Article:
How can parents get the most out of parent-teacher conferences?
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Unfortunately only about 1/2 of the parents of my students come to parent-teacher conferences. If you can't make the scheduled conference times, call the teacher and ask for a different date/time. Most teachers would be willing to meet before or after school or even have a phone conference. Basically, the parent-teacher conference is a time for you to make sure your child's needs are being met by the teacher and school. If you're unhappy with something that has been going on, send a note asking for the counselor or principal to sit in on the meeting too.
When you come to the conference, see if you can leave younger siblings at home or bring something to occupy them. I've had parents who could barely look at their child's scores because they were busy trying to feed the baby, keep the baby occupied or keep the baby from choking on something in the classroom. Most elementary school classrooms are not going to be babyproof, so letting the toddlers run around is not a good idea. I always provide blocks or baby dolls to play with, but often the little ones are more interested in running around and finding everything in the room that they really shouldn't get into, so sometimes the best thing is for adventurous little ones to stay home.
Be prepared with a list of questions or concerns you might have. Ask your child before hand how things are going at school. This is a great time to bring up any personality conflicts your child may be having with other students too. If your child is struggling, ask the teacher what you can do at hoem to help. Ask if there are any resources that you can borrow from the teacher or school to help out at home.
If there are discipline problems to be discussed, please keep an open mind. I've heard parents excuse their child for almost every behavior imaginable. Also, keep in mind that what might be okay at home is not okay in a classroom with 20+ other students. Ask the teacher about having a behavior plan where your child can earn rewards at home or school for good behavior.
After the conference make sure you congratulate your child on what they are doing well and follow through with any plans for extra help or behavior improvement. And, know that your child's teacher is thankful that you took the time to come see about your child's education!
Parents can get the most out of parent-teacher conferences by:
1. Make TIME for the conference - even a phone conference is better than pushing it aside. Being informed is one of the best ways to help your child achieve.
2. Be focused - have in mind 2-3 target areas or concerns that you would like to discuss. Teachers are usually seeing parents back to back, they have their own list to discuss with you but there isn't much time for general chatting.
3. Try to be open minded versus defensive. It's difficult to hear about problems or concerns but remember that the teacher wants what is best for your child. They are trying to help.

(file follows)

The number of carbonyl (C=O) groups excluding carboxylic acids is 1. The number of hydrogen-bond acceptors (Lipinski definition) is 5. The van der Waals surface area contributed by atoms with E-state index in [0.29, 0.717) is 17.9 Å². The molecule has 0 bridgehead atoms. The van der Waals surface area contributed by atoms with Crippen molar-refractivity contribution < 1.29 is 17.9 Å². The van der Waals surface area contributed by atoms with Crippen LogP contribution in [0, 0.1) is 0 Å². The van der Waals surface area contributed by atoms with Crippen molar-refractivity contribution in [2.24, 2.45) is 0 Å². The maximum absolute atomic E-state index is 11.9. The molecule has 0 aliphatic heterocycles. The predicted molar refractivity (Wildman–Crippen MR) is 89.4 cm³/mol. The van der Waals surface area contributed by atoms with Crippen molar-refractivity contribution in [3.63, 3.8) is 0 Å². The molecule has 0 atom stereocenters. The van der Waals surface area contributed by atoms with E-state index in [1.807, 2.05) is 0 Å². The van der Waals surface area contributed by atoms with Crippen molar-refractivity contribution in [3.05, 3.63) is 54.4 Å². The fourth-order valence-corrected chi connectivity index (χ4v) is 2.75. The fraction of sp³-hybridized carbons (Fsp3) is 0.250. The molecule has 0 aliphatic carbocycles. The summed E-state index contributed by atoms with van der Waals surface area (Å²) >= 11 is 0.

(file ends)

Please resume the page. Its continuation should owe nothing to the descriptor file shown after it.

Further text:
4. Be willing to do your part after the conference. Take suggestions and implement them, seeking help if necessary.
5. Be Positive - let your child know how proud you are of their hard work and that you are there to help with any difficulties.
Parents can get the most of parent-teacher conferences by doing the following: 1) Come prepared. Know your child's curriculum, study habbits, and student. 2) Be on time. If you can't make it, please contact the teacher beforehand! 3) Have an open mind. It's always hard to hear difficult things about your child. We all have areas to improve upon. Even our kiddos! 4) Celebrate your child's growth. Make sure your child knows how proud you are! The kids are usually so nervous for these conferences!
Parents can maximize their parent-teacher conferences by becoming familiar with the curriculum before the conference. That makes understanding the assessment data and progress much easier. While most schools suggest that parents bring a list of questions, I recommend choosing one or two topics/questions you want to discuss. Long lists of questions can consume the entire conference time and are often answered by the teacher as he/she shares your child's progress.
I also recommend bringing your patience. Teachers often have multiple conferences back-to-back and it is not easy to stay on schedule when you are eager to share so many important things about each child. Leaving young children at home is also helpful to prevent them from waiting and to help you stay focused on the discussion with the teacher.
Ask the teacher for specific suggestions about how you can help your child at home. Whether your child is struggling or needs to be challenged, your teacher should be able to provide specific instructions to help you focus on the most important academic skills to reinforce.
Celebrate your child's accomplishments after conferences! Recognizing your child's hard work will show them how important school is to you.
It's important to go into the conference prepared. Bring an actual list of questions/concerns you may have. Ask the teacher if there is anything you can do at home to supplement your child's education.